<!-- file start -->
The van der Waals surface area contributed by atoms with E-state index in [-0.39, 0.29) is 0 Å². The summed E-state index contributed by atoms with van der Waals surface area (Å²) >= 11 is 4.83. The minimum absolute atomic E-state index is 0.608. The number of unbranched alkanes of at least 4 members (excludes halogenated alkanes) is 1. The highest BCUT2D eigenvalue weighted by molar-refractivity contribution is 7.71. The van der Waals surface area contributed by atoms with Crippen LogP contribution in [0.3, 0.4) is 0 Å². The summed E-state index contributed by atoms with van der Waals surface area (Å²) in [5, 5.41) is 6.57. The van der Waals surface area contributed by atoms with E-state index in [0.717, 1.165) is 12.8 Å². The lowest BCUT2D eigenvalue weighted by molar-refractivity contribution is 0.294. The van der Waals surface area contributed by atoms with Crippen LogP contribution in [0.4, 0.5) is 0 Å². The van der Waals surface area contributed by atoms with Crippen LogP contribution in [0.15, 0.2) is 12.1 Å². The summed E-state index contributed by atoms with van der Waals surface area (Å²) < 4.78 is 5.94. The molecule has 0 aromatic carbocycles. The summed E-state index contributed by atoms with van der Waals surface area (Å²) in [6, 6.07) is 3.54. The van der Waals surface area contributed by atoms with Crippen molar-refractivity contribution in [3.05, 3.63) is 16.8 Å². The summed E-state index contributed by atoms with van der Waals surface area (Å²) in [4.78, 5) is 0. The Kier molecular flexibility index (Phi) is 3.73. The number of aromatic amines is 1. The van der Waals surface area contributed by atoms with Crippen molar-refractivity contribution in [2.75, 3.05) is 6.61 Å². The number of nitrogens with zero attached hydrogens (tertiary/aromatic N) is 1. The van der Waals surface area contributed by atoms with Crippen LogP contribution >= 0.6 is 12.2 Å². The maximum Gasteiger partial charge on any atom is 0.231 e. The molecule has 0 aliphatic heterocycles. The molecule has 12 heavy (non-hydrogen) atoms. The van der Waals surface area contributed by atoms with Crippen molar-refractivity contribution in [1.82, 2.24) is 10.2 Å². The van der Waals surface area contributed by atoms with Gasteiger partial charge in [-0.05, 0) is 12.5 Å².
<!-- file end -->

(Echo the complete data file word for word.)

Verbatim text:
The van der Waals surface area contributed by atoms with E-state index in [-0.39, 0.29) is 0 Å². The summed E-state index contributed by atoms with van der Waals surface area (Å²) >= 11 is 4.83. The minimum absolute atomic E-state index is 0.608. The number of unbranched alkanes of at least 4 members (excludes halogenated alkanes) is 1. The highest BCUT2D eigenvalue weighted by molar-refractivity contribution is 7.71. The van der Waals surface area contributed by atoms with Crippen LogP contribution in [0.3, 0.4) is 0 Å². The summed E-state index contributed by atoms with van der Waals surface area (Å²) in [5, 5.41) is 6.57. The van der Waals surface area contributed by atoms with E-state index in [0.717, 1.165) is 12.8 Å². The lowest BCUT2D eigenvalue weighted by molar-refractivity contribution is 0.294. The van der Waals surface area contributed by atoms with Crippen LogP contribution in [0.4, 0.5) is 0 Å². The van der Waals surface area contributed by atoms with Crippen LogP contribution in [0.15, 0.2) is 12.1 Å². The summed E-state index contributed by atoms with van der Waals surface area (Å²) < 4.78 is 5.94. The molecule has 0 aromatic carbocycles. The summed E-state index contributed by atoms with van der Waals surface area (Å²) in [6, 6.07) is 3.54. The van der Waals surface area contributed by atoms with Crippen molar-refractivity contribution in [3.05, 3.63) is 16.8 Å². The summed E-state index contributed by atoms with van der Waals surface area (Å²) in [4.78, 5) is 0. The Kier molecular flexibility index (Phi) is 3.73. The number of aromatic amines is 1. The van der Waals surface area contributed by atoms with Crippen molar-refractivity contribution in [2.75, 3.05) is 6.61 Å². The number of nitrogens with zero attached hydrogens (tertiary/aromatic N) is 1. The van der Waals surface area contributed by atoms with Crippen LogP contribution >= 0.6 is 12.2 Å². The maximum Gasteiger partial charge on any atom is 0.231 e. The molecule has 0 aliphatic heterocycles. The molecule has 12 heavy (non-hydrogen) atoms. The van der Waals surface area contributed by atoms with Crippen molar-refractivity contribution in [1.82, 2.24) is 10.2 Å². The van der Waals surface area contributed by atoms with Gasteiger partial charge in [-0.05, 0) is 12.5 Å².